Most of us are strong-armed into equating strength with Superman, Batman, He-Man, or, really– any other muscle guy.

“The stereotype is the big dude with the bald head and the goatee,” Jona Leo said.

That is about to change. Someone in a local weight room is pumping up to compete for South Dakota in a big international competition.  It’s not the guy with the goatee, or the other man working on his fitness. In this case, ‘Hercules’ is a ‘her.’  Meet 17-year-old Natalie Richardson.

“This year, I want to deadlift 400 lbs,” Richardson said.

The Lincoln High School senior could very well get there.  She is a two-time powerlifting state champion and has ranked second in the nation. Personal bests include squatting 315 lbs, deadlifting 360 lbs, and benching 170 lbs.  She readily admits she recently tripled that last one. 

“One of my first high school meets, I deadlifted 320 lbs, and I was so excited.  Now I look back and I go, ‘Oh, that’s ok,'”  Richardson said.

By the way, she has only been doing this for two years.

“It’s a big part of my life now. I don’t know what I’d do. I spend hours with it everyday and it helps you mentally and physically,” Richardson said.

In June, this superwoman is flying overseas to compete in the International Powerlifting Federation’s World Open. The event is in Minsk, Belarus.

“And I’m so excited! I get to compete for my country with thousands of amazing lifters. The best in the world,” Richardson said.

Out of eight women competing for the USA, she is the only person from South Dakota going.

“I know the pool of women is a lot smaller now, and I’d like to see that change. But it is. It’s slowly getting higher and higher,” Richardson said.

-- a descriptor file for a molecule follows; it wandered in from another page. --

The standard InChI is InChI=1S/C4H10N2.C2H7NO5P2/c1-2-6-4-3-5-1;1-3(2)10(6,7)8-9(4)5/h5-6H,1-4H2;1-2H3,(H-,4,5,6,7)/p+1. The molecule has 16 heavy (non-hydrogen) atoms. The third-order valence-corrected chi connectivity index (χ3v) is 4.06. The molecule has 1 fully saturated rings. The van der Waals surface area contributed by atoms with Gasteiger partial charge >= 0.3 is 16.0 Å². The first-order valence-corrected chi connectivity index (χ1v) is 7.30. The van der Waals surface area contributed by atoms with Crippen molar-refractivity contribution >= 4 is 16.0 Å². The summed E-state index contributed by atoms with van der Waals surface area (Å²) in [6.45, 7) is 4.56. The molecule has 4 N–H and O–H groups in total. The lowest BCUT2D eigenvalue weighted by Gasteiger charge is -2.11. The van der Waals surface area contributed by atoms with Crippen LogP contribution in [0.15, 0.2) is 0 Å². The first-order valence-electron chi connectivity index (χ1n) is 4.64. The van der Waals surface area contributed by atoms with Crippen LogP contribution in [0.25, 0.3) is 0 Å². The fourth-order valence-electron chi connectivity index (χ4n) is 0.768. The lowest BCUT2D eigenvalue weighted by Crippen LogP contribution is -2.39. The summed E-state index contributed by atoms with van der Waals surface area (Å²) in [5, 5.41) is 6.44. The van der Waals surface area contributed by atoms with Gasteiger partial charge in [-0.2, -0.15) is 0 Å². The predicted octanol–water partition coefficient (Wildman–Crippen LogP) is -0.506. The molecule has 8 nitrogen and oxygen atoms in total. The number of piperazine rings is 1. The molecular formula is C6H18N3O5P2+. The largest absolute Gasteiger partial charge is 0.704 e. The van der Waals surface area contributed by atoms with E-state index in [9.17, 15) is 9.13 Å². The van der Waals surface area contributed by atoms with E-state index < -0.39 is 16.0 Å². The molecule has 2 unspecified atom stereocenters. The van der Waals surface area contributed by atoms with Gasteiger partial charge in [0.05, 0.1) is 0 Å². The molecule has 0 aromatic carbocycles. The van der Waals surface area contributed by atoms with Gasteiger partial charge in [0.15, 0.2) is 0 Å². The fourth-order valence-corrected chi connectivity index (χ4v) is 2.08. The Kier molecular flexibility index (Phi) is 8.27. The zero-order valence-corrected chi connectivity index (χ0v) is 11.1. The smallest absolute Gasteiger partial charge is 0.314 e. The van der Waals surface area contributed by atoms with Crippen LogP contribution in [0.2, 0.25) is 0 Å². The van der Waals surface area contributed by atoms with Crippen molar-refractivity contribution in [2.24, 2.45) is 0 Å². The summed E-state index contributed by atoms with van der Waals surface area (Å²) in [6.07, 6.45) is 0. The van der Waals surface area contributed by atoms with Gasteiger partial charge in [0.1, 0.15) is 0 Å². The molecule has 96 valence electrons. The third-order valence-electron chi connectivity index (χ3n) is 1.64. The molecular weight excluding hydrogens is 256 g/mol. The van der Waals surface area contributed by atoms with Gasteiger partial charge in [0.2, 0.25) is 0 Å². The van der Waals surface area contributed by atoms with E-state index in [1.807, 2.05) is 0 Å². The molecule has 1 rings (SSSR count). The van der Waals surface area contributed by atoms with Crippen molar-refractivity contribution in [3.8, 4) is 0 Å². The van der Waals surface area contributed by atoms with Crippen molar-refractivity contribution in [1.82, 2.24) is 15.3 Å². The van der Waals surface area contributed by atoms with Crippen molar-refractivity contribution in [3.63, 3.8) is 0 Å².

“The fastest growing segment is women in the sport and it’s awesome to see,” Leo said.

Richardson wants that to continue. 

“I’m going out and finding all these girls and kind of encouraging them, bullying them, into doing it. I know they are really enjoying it,” Richardson said.

Leo, a decorated powerlifter himself, happens to be the man behind Richardson.  As her coach, the two spend hours together for the sake of hard muscle.  Even so, there is a softer, humorous side to their friendship.

Leo: “Hey, do I have a motto, guys?!”
Richardson: “If you’re not first, you’re last!”
Leo: “No, you can’t pull that off Talladega Nights!”

The two share a lot of laughs.  In between sets, they often flex their genuine admiration for each other.

“I consider him like a second dad to me,” Richardson said.

“Having someone like her who is levelheaded and patient and is very coachable just makes it a win-win,” Leo said.

Training for the competition begins now.  Richardson cannot predict how she will do, but knowing she worked hard and tried her best is better than any trophy on a shelf. 

“If it’s something you’re passionate about, you can’t give up on it.  So, I know, even if I didn’t get on this world team or even place well at nationals or anything, that I would keep going.  Because it’s not about how good you are.  It’s about improving yourself and doing better,” RIchardson said.

That attitude is what really gives Richardson her super strength.  

“All progress is made 5 lbs at a time. One step at a time,” Richardson said.

Hercules and Superman are cool guys to look up to, but leave it to a strong woman to show us how to lift ourselves up.